The state of Virginia gave out millions of dollars of taxpayer money for these tuition scholarships during the late 1950s and 1960s, Daugherity said, most of which went into the private school system.

But that’s not all lawmakers did to thwart desegregation, said Daugherity, who’s written three books about the aftermath of the Brown v. Board case.

He said the state legislature also made it acceptable for localities to provide free transportation to private schools.

They also altered policies related to teacher retirement, so that when educators left the public school system and entered into a private school setting, they could retain some retirement benefits.

Additionally, localities were allowed to sell public school property, which in many cases could have been used to benefit newly established and racially segregated private schools. And they created an entirely new category of tax breaks available to citizens who donated to private schools, including those that were racially segregated.

Brian Lee, a history professor at McNeese State University, said in Prince Edward County — one of the districts involved in the Brown v. Board of Education case — residents were able to forgo up to 25% of their property taxes by contributing to the racially segregated Prince Edward Academy, which is now called Fuqua School.

“Rather than pay $100 for your property tax, you could pay $75 of your property tax and pay $25 towards the private school,” Lee said. “A lot of that money went to help build the permanent high school complex [of Prince Edward Academy]. So, public dollars helped build the private school which still exists today.”

Segregationist school funding in Prince Edward County

For the first year after it opened, Prince Edward Academy was tuition-free and “was funded by donations by local people and segregationists across the country,” according to Kristen Green, author of “Something Must Be Done About Prince Edward County.”

“The United Daughters of the Confederacy did a book drive for the school, so that they could have the books that they needed in order to be accredited. And people just sent in letters and checks and cash to the school in order to support it,” Green said.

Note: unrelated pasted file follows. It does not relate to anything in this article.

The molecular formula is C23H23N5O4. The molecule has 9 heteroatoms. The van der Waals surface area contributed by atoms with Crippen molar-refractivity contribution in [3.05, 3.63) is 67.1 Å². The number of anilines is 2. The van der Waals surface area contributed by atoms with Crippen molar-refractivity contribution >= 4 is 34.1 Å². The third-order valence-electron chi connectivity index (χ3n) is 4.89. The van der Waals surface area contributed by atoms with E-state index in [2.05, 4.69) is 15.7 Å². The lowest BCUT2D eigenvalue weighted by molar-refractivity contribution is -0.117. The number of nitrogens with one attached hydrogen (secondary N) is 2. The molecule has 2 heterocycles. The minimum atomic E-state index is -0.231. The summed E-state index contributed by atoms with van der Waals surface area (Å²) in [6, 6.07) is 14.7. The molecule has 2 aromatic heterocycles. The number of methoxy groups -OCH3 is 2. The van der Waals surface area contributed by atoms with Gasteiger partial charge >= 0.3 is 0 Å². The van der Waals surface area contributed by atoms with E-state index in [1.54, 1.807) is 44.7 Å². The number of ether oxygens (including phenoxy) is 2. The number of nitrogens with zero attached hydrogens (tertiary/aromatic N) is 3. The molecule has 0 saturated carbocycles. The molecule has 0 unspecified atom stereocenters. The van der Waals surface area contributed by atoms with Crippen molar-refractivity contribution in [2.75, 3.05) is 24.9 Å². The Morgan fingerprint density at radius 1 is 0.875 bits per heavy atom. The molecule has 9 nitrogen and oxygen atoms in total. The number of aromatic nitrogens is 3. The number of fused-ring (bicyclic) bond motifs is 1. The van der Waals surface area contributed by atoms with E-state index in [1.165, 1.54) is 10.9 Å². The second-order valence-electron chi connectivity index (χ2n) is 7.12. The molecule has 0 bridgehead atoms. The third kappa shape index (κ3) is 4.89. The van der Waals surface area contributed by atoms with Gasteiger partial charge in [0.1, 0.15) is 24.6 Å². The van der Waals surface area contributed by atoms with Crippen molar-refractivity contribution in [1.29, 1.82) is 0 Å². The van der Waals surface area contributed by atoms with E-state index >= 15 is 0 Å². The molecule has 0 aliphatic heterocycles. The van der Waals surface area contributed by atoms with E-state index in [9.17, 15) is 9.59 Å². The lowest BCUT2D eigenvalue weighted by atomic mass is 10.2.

Prince Edward County became notorious for closing its public schools — locking Black students and some poor white students out of classrooms — for five years, rather than integrate.

“It just was extremely creative and nefarious for the time,” said Cainan Townsend, managing director for the Robert Russa Moton Museum. “And we had people coming from as far away as California to watch what was happening here.”

The school closures and the private tuition grants “essentially left Brown v. Board dead in the water,” Townsend said, because policymakers had “figured out a way to use public tax dollars to funnel money into a school that you could then exclude people from.”

According to Green, about 1,300 white students from Prince Edward County applied for and received tuition grants to attend Prince Edward Academy for the 1960-’61 school year.

While a federal judge blocked the grants between 1961 and 1964, that injunction was lifted briefly before a different judge barred tuition grants in Surry County, according to Brian Lee, who is writing a forthcoming book called “A Matter of National Concern: The Kennedy Administration's Campaign to Restore Public Education to Prince Edward County, Virginia.”

Lee said segregationists in Surry wanted to use tuition grants for the newly opened segregation academy.

Sensing the courts would soon bar the use of tuition grants in Prince Edward County again, Green said the county board of supervisors held a late-night, secret meeting that July to set aside $180,000 for 1,250 tuition grants.

“Later that night, hundreds of Prince Edward Academy patrons gathered at the town armory to accept grants that were being handed out, again, in secret,” Green said. “The next morning, three banks in town opened early for parents to cash the checks before a new court order could stop them.”

In December 1964, Lee said a federal court barred tuition grants to Prince Edward and Surry county residents as long as they sent their children to segregated schools.

Townsend said Prince Edward County resident the Rev. Al Francis Griffin was at the center of the fight to reopen schools and get rid of the tuition grants. He said Griffin was “basically the Martin Luther King Jr. of Farmville.”

“He had sued [various groups] every year since the schools are closed, basically,” Townsend said. “He’s like, look: The state had these grants that were able to be used, but there's no school for African Americans to go to at all.”

But Townsend said the 1964 decision banning the tuition grants was more about the school closures, not the grants themselves.

“It wasn't because, you know, ‘We think it's bad that these [tuition grants] are being used,” Townsend said. “It’s because literally Black students have nowhere to go to school at all. And so, because of that, you're misusing these grants, so we're taking them away.”

In fact, it wasn’t until 1969 that the courts officially put a complete end to tuition grants statewide — after the NAACP mounted a statewide lawsuit against all Virginia communities that had segregation academies.

Megan Pauly covers education and health care issues in the greater Richmond region.